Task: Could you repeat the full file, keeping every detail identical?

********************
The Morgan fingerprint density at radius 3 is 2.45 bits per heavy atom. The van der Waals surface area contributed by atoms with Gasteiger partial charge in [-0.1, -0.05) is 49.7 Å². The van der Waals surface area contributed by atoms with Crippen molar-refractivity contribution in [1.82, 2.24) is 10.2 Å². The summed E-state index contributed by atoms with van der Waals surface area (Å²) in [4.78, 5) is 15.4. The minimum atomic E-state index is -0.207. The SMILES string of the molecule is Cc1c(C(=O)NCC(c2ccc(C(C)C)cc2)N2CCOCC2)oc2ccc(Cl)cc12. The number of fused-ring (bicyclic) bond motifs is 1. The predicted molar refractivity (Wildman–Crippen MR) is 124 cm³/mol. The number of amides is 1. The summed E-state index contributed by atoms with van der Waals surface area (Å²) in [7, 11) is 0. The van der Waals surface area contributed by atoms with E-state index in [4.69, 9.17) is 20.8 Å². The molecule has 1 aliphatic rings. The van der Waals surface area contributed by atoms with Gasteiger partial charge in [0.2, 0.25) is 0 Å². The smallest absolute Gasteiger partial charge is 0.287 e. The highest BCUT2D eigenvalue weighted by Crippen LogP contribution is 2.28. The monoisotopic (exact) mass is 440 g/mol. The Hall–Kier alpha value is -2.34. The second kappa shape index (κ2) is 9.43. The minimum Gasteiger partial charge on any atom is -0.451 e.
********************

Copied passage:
The Morgan fingerprint density at radius 3 is 2.45 bits per heavy atom. The van der Waals surface area contributed by atoms with Gasteiger partial charge in [-0.1, -0.05) is 49.7 Å². The van der Waals surface area contributed by atoms with Crippen molar-refractivity contribution in [1.82, 2.24) is 10.2 Å². The summed E-state index contributed by atoms with van der Waals surface area (Å²) in [4.78, 5) is 15.4. The minimum atomic E-state index is -0.207. The SMILES string of the molecule is Cc1c(C(=O)NCC(c2ccc(C(C)C)cc2)N2CCOCC2)oc2ccc(Cl)cc12. The number of fused-ring (bicyclic) bond motifs is 1. The predicted molar refractivity (Wildman–Crippen MR) is 124 cm³/mol. The number of amides is 1. The summed E-state index contributed by atoms with van der Waals surface area (Å²) in [7, 11) is 0. The van der Waals surface area contributed by atoms with E-state index in [4.69, 9.17) is 20.8 Å². The molecule has 1 aliphatic rings. The van der Waals surface area contributed by atoms with Gasteiger partial charge in [0.2, 0.25) is 0 Å². The smallest absolute Gasteiger partial charge is 0.287 e. The highest BCUT2D eigenvalue weighted by Crippen LogP contribution is 2.28. The monoisotopic (exact) mass is 440 g/mol. The Hall–Kier alpha value is -2.34. The second kappa shape index (κ2) is 9.43. The minimum Gasteiger partial charge on any atom is -0.451 e.